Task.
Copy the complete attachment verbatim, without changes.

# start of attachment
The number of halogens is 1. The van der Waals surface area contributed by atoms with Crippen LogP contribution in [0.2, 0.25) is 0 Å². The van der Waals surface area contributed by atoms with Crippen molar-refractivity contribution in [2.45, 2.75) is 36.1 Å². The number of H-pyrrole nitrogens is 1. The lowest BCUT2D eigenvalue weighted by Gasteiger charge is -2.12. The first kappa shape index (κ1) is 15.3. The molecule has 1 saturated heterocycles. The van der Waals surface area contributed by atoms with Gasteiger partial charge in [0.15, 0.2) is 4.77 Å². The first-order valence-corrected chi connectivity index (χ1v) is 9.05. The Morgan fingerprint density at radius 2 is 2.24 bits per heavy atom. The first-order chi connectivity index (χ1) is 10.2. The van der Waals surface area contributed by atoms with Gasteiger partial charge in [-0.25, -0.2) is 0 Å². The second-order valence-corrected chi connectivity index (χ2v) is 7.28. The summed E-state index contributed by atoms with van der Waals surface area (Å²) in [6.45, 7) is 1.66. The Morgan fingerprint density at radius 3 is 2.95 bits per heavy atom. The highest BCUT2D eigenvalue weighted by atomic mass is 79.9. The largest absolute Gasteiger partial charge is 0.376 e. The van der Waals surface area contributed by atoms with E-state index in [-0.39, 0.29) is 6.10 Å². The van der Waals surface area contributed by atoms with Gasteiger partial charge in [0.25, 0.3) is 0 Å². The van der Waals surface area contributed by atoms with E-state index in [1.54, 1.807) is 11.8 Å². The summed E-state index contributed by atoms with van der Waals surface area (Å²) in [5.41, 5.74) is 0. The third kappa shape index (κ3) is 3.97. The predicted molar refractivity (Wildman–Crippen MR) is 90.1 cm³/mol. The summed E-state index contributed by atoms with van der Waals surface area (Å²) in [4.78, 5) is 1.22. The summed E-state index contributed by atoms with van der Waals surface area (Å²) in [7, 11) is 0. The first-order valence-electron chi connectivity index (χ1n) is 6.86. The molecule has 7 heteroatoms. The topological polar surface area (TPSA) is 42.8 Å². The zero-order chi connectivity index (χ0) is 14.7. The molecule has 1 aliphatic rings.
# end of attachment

The number of halogens is 1. The van der Waals surface area contributed by atoms with Crippen LogP contribution in [0.2, 0.25) is 0 Å². The van der Waals surface area contributed by atoms with Crippen molar-refractivity contribution in [2.45, 2.75) is 36.1 Å². The number of H-pyrrole nitrogens is 1. The lowest BCUT2D eigenvalue weighted by Gasteiger charge is -2.12. The first kappa shape index (κ1) is 15.3. The molecule has 1 saturated heterocycles. The van der Waals surface area contributed by atoms with Gasteiger partial charge in [0.15, 0.2) is 4.77 Å². The first-order valence-corrected chi connectivity index (χ1v) is 9.05. The Morgan fingerprint density at radius 2 is 2.24 bits per heavy atom. The first-order chi connectivity index (χ1) is 10.2. The van der Waals surface area contributed by atoms with Gasteiger partial charge in [-0.25, -0.2) is 0 Å². The second-order valence-corrected chi connectivity index (χ2v) is 7.28. The summed E-state index contributed by atoms with van der Waals surface area (Å²) in [6.45, 7) is 1.66. The Morgan fingerprint density at radius 3 is 2.95 bits per heavy atom. The highest BCUT2D eigenvalue weighted by atomic mass is 79.9. The largest absolute Gasteiger partial charge is 0.376 e. The van der Waals surface area contributed by atoms with E-state index in [-0.39, 0.29) is 6.10 Å². The van der Waals surface area contributed by atoms with Gasteiger partial charge in [0.25, 0.3) is 0 Å². The van der Waals surface area contributed by atoms with E-state index in [1.54, 1.807) is 11.8 Å². The summed E-state index contributed by atoms with van der Waals surface area (Å²) in [5.41, 5.74) is 0. The third kappa shape index (κ3) is 3.97. The predicted molar refractivity (Wildman–Crippen MR) is 90.1 cm³/mol. The summed E-state index contributed by atoms with van der Waals surface area (Å²) in [4.78, 5) is 1.22. The summed E-state index contributed by atoms with van der Waals surface area (Å²) in [7, 11) is 0. The first-order valence-electron chi connectivity index (χ1n) is 6.86. The molecule has 7 heteroatoms. The topological polar surface area (TPSA) is 42.8 Å². The zero-order chi connectivity index (χ0) is 14.7. The molecule has 1 aliphatic rings.